Scottish Storytelling Centre (Venue 30)
Queen of the Falkirk schemes, and alter ego of one of Scotland’s most gifted male novelists, she first emerged into the spotlight half a decade ago, sporting her trademark mix of generous spirit, sharp streetwise intelligence and a pure terrifying streak of violence, particularly when her nearest and dearest are threatened; and now, she returns in a near-perfect series of new monologues, both howlingly funny – as performed by the writer Alan Bissett – and unnervingly sharp and poetic, in their vision of where the Scottish working class might be at, in the summer of 2017.
This time around, Moira has become a granny; and as Bissett – helped by director Sacha Kyle – conjures up her inimitable presence with a tilt of the hip and a flick of a cigarette, it’s immediately clear that the experience of being a gran might have been designed to bring out the best and the worst in Moira, as she coos over the adored grand wean, blowing smoke straight into his face, and threatening to give all his future enemies a doing.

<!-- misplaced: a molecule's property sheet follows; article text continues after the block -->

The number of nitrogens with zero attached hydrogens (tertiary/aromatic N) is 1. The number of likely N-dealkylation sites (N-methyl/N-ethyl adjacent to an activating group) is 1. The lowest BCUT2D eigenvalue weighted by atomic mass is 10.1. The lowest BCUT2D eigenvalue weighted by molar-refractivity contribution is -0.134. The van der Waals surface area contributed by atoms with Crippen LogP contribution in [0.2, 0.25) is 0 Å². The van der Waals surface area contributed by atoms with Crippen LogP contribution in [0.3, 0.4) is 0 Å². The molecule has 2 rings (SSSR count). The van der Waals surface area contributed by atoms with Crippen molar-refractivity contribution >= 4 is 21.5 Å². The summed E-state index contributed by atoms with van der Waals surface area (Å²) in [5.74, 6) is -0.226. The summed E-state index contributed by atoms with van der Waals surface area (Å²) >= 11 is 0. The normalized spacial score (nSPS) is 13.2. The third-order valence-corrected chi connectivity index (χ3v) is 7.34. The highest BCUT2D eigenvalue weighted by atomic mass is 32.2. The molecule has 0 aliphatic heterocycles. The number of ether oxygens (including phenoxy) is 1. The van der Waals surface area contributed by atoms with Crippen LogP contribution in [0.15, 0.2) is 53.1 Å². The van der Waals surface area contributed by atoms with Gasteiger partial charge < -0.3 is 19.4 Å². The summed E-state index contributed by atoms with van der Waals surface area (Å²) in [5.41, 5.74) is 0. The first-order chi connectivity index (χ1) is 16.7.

It’s not just the wee yin who absorbs Moira’s attention this time round, though; there’s a trip to the unknown land of Inverness for a rollercoaster reconciliation with her sister, a hilarious taboo-busting train conversation with an Englishman about Scottish independence, and an encounter with her ex-man, while she’s trying to pursue her “wee cleaning job”, so spectacularly well performed that the air fairly smoulders with sexual tension and outright hilarity.
In the end, Moira takes a trip to the Kelpies, symbol of a new Falkirk, and encounters a moment of rare and soaring self-knowledge, in conversation with the inevitable urchin who tries to steal her bike; reminding us that while Moira makes us laugh till our ribs ache, her story is also in part a tragic one. As she might say herself, and as working-class Scots have been saying to each other for centuries, if ye didnae laugh, ye wid cry.
Until 28 August. Today 7pm.